Professional liability coverage disputes often turn on the question whether the alleged conduct constitutes “professional services,” or business activities of a non-professional nature. So, for example, filing a client’s complaint within the statutory limitations period is clearly a “professional service” under a lawyer’s professional liability policy. On the other hand, case law holds that billing clients is not. In the recently decided case of Governo v. Allied World Insurance Company,United States District Court for the District of Massachusetts, Civil Action No. 17-11672 (September 28, 2018) (Wolf, D.J.), the conduct alleged – notifying clients and transferring files after a group of lawyers left the insured law firm – might seem to fall on the business rather than the legal side of this divide. In addition, the persons making the claims were not the affected clients but rather former members of the insured law firm. Nevertheless, the court determined that the claims fell within the insurer’s broad duty to defend.
After the split, the old firm sued the departing lawyers and their new firm. The departing lawyers’ counterclaims included a count for intentional interference with business relations alleging that the old firm refused to cooperate in notifying clients of the split, and failed to transfer and release all client materials.
The old firm sued its professional liability insurer, seeking a declaration that the insurer had a duty to defend the counterclaims. The insurer moved to dismiss. The District Court denied the motion, finding that the counterclaims were reasonably susceptible of an interpretation that it stated a claim covered by the policy.
The policy covered claims “arising out of . . . [a] Legal Services Wrongful Act” and defined “Legal Services” to mean “services performed on behalf of the Named Insured for others by an Insured . . . but only where such services were performed in the ordinary course of the Insured’s activities as a lawyer.” The court held that the allegations against the firm concerning notification to clients and transfer of client files implicated professional rules and ethical duties specific to the legal profession. Those allegations therefore created the potential for coverage requiring the insurer to defend the entire counterclaim. The fact that notices to clients and transfer of client files (or the failure to do so) had a business as well as a professional component did not preclude coverage. Further, the court observed that the use of the phrase “arising out of” to define the relationship between a covered claim and the “Legal Services Wrongful Act” required an expansive view of causation and resulted in a lower burden for an insured seeking coverage.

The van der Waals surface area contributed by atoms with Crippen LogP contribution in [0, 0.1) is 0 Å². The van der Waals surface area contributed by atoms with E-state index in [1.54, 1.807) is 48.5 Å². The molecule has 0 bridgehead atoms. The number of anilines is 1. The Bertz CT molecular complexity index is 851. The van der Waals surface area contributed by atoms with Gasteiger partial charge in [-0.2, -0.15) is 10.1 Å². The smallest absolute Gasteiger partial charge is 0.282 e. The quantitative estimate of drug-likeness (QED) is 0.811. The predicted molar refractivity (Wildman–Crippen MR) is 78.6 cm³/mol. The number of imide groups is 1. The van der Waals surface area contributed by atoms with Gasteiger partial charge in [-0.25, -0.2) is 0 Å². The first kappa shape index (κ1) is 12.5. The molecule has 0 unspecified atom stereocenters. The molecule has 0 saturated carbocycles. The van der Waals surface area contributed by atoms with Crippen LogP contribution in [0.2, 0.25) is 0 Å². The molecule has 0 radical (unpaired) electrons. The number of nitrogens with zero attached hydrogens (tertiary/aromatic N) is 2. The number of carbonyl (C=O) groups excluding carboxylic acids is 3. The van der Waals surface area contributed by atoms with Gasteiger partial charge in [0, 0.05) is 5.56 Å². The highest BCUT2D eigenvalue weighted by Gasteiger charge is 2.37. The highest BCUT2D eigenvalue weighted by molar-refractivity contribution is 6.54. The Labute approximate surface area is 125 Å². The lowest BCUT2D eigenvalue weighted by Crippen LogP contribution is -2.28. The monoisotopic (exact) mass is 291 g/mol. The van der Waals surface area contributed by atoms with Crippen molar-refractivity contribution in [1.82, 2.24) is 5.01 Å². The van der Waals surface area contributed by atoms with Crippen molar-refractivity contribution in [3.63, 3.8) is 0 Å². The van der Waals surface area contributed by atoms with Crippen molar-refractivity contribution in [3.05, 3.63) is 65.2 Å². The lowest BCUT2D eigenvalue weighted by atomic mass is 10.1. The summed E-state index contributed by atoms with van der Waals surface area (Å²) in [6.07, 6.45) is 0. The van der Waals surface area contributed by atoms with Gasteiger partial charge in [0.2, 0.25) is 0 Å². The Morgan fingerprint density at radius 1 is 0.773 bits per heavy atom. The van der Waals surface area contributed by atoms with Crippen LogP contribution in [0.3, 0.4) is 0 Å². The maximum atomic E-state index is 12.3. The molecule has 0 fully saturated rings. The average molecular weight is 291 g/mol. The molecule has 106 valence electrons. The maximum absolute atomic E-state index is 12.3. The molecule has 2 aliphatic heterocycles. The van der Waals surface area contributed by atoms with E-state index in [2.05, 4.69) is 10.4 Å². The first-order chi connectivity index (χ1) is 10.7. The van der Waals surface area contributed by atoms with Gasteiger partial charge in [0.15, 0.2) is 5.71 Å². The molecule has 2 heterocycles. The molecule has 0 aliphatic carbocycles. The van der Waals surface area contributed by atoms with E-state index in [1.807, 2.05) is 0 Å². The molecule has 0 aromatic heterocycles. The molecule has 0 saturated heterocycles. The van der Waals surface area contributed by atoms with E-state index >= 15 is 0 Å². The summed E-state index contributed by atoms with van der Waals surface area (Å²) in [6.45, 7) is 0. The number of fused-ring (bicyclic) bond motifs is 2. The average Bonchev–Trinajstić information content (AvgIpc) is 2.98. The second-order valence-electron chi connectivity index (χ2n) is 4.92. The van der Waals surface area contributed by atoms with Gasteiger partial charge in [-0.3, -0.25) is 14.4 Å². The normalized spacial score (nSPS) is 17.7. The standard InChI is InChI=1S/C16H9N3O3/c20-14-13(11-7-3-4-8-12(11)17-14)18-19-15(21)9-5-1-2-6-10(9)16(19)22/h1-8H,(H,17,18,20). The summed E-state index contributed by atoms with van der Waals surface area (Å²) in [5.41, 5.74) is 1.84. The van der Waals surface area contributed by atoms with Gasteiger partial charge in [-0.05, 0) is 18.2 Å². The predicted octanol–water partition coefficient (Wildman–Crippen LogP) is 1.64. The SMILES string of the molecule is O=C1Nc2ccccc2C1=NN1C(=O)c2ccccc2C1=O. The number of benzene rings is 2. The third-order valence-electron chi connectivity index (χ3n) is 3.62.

The court also concluded that the policy’s “insured versus insured” exclusion did not defeat coverage. The policy excluded claims between Insureds, and defined “Insured” to include former partners or employees, but only for the performance of Legal Services on behalf of the insured firm. Because the departing lawyers’ conduct at issue in the suit was not on behalf of the old firm, the court held, the “insured versus insured” exclusion did not apply.
Professional liability policies are less standardized than, for example, general liability policies, making broad pronouncements about coverage unhelpful. However, depending on the specific policy language and the claims at issue, what might appear to be a business dispute among former partners may be sufficiently rooted in legal services to be covered under a lawyer’s professional liability policy.